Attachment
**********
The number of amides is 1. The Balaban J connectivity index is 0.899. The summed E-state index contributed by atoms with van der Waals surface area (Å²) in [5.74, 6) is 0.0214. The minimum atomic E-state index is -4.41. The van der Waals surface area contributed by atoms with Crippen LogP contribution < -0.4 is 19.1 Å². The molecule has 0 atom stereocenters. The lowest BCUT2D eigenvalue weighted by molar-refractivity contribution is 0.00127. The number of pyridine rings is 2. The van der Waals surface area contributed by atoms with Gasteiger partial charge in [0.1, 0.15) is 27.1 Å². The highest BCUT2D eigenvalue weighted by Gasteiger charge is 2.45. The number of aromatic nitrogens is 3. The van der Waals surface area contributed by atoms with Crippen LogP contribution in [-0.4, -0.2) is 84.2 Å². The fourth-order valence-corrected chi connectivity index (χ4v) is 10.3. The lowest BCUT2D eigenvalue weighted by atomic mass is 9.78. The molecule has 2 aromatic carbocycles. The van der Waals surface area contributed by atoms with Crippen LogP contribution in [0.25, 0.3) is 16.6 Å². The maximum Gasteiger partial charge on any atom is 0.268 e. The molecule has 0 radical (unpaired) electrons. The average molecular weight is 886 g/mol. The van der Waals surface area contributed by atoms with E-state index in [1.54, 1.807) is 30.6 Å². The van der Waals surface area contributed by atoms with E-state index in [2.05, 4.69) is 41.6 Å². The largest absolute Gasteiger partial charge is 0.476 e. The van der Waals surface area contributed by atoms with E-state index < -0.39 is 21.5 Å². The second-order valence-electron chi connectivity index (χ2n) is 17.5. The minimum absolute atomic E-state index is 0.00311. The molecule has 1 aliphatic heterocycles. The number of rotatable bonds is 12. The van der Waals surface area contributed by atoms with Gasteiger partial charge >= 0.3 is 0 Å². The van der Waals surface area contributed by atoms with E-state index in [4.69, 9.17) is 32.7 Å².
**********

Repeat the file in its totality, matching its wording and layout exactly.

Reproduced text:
The number of amides is 1. The Balaban J connectivity index is 0.899. The summed E-state index contributed by atoms with van der Waals surface area (Å²) in [5.74, 6) is 0.0214. The minimum atomic E-state index is -4.41. The van der Waals surface area contributed by atoms with Crippen LogP contribution < -0.4 is 19.1 Å². The molecule has 0 atom stereocenters. The lowest BCUT2D eigenvalue weighted by molar-refractivity contribution is 0.00127. The number of pyridine rings is 2. The van der Waals surface area contributed by atoms with Gasteiger partial charge in [0.1, 0.15) is 27.1 Å². The highest BCUT2D eigenvalue weighted by Gasteiger charge is 2.45. The number of aromatic nitrogens is 3. The van der Waals surface area contributed by atoms with Crippen LogP contribution in [-0.4, -0.2) is 84.2 Å². The fourth-order valence-corrected chi connectivity index (χ4v) is 10.3. The lowest BCUT2D eigenvalue weighted by atomic mass is 9.78. The molecule has 2 aromatic carbocycles. The van der Waals surface area contributed by atoms with Crippen LogP contribution in [0.25, 0.3) is 16.6 Å². The maximum Gasteiger partial charge on any atom is 0.268 e. The molecule has 0 radical (unpaired) electrons. The average molecular weight is 886 g/mol. The van der Waals surface area contributed by atoms with E-state index in [1.54, 1.807) is 30.6 Å². The van der Waals surface area contributed by atoms with E-state index in [2.05, 4.69) is 41.6 Å². The largest absolute Gasteiger partial charge is 0.476 e. The van der Waals surface area contributed by atoms with E-state index < -0.39 is 21.5 Å². The second-order valence-electron chi connectivity index (χ2n) is 17.5. The minimum absolute atomic E-state index is 0.00311. The molecule has 1 aliphatic heterocycles. The number of rotatable bonds is 12. The van der Waals surface area contributed by atoms with Gasteiger partial charge >= 0.3 is 0 Å². The van der Waals surface area contributed by atoms with E-state index in [4.69, 9.17) is 32.7 Å².